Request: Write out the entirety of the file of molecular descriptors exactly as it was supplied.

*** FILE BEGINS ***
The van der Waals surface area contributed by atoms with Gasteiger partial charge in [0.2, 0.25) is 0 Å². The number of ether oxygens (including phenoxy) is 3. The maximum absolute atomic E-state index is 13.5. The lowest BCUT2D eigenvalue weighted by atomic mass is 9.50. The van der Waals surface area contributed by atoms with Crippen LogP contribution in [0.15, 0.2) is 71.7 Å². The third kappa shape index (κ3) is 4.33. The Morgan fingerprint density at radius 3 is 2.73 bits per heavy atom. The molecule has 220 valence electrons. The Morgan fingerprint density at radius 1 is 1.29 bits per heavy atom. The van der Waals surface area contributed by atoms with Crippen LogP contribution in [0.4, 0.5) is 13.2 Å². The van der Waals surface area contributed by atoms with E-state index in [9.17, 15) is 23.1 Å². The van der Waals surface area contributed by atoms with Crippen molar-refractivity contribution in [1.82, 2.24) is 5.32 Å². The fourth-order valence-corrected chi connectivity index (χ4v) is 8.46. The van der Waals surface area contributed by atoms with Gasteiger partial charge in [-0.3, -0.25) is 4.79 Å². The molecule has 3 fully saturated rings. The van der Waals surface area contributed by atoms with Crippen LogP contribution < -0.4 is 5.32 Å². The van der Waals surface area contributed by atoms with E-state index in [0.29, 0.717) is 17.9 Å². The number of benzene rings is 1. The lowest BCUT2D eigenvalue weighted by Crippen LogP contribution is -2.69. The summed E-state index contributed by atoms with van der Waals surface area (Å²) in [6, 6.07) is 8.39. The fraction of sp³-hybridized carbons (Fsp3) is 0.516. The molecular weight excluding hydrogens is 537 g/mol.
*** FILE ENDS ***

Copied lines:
The van der Waals surface area contributed by atoms with Gasteiger partial charge in [0.2, 0.25) is 0 Å². The number of ether oxygens (including phenoxy) is 3. The maximum absolute atomic E-state index is 13.5. The lowest BCUT2D eigenvalue weighted by atomic mass is 9.50. The van der Waals surface area contributed by atoms with Crippen LogP contribution in [0.15, 0.2) is 71.7 Å². The third kappa shape index (κ3) is 4.33. The Morgan fingerprint density at radius 3 is 2.73 bits per heavy atom. The molecule has 220 valence electrons. The Morgan fingerprint density at radius 1 is 1.29 bits per heavy atom. The van der Waals surface area contributed by atoms with Crippen LogP contribution in [0.4, 0.5) is 13.2 Å². The van der Waals surface area contributed by atoms with E-state index in [9.17, 15) is 23.1 Å². The van der Waals surface area contributed by atoms with Crippen molar-refractivity contribution in [1.82, 2.24) is 5.32 Å². The fourth-order valence-corrected chi connectivity index (χ4v) is 8.46. The van der Waals surface area contributed by atoms with Gasteiger partial charge in [-0.3, -0.25) is 4.79 Å². The molecule has 3 fully saturated rings. The van der Waals surface area contributed by atoms with Crippen LogP contribution < -0.4 is 5.32 Å². The van der Waals surface area contributed by atoms with E-state index in [0.29, 0.717) is 17.9 Å². The number of benzene rings is 1. The lowest BCUT2D eigenvalue weighted by Crippen LogP contribution is -2.69. The summed E-state index contributed by atoms with van der Waals surface area (Å²) in [6, 6.07) is 8.39. The fraction of sp³-hybridized carbons (Fsp3) is 0.516. The molecular weight excluding hydrogens is 537 g/mol.